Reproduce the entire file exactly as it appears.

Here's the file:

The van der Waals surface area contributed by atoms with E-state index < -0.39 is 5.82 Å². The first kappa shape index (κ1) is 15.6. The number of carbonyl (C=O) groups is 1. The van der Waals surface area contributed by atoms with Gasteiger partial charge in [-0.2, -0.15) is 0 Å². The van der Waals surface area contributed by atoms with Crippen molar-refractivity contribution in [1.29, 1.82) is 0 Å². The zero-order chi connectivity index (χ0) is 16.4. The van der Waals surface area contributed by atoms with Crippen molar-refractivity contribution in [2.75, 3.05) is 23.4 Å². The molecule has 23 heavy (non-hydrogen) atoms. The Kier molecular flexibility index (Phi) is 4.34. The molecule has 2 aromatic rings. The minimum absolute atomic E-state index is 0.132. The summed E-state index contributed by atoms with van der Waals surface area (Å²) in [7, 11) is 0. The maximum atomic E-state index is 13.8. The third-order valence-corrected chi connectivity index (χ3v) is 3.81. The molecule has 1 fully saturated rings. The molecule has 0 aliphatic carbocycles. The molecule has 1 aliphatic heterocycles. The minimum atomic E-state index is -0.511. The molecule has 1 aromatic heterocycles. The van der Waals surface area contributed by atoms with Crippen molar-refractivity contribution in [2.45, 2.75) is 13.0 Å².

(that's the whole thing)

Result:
The van der Waals surface area contributed by atoms with E-state index < -0.39 is 5.82 Å². The first kappa shape index (κ1) is 15.6. The number of carbonyl (C=O) groups is 1. The van der Waals surface area contributed by atoms with Gasteiger partial charge in [-0.2, -0.15) is 0 Å². The van der Waals surface area contributed by atoms with Crippen molar-refractivity contribution in [1.29, 1.82) is 0 Å². The zero-order chi connectivity index (χ0) is 16.4. The van der Waals surface area contributed by atoms with Crippen molar-refractivity contribution in [2.75, 3.05) is 23.4 Å². The molecule has 23 heavy (non-hydrogen) atoms. The Kier molecular flexibility index (Phi) is 4.34. The molecule has 2 aromatic rings. The minimum absolute atomic E-state index is 0.132. The summed E-state index contributed by atoms with van der Waals surface area (Å²) in [7, 11) is 0. The maximum atomic E-state index is 13.8. The third-order valence-corrected chi connectivity index (χ3v) is 3.81. The molecule has 1 fully saturated rings. The molecule has 0 aliphatic carbocycles. The molecule has 1 aliphatic heterocycles. The minimum atomic E-state index is -0.511. The molecule has 1 aromatic heterocycles. The van der Waals surface area contributed by atoms with Crippen molar-refractivity contribution in [2.45, 2.75) is 13.0 Å².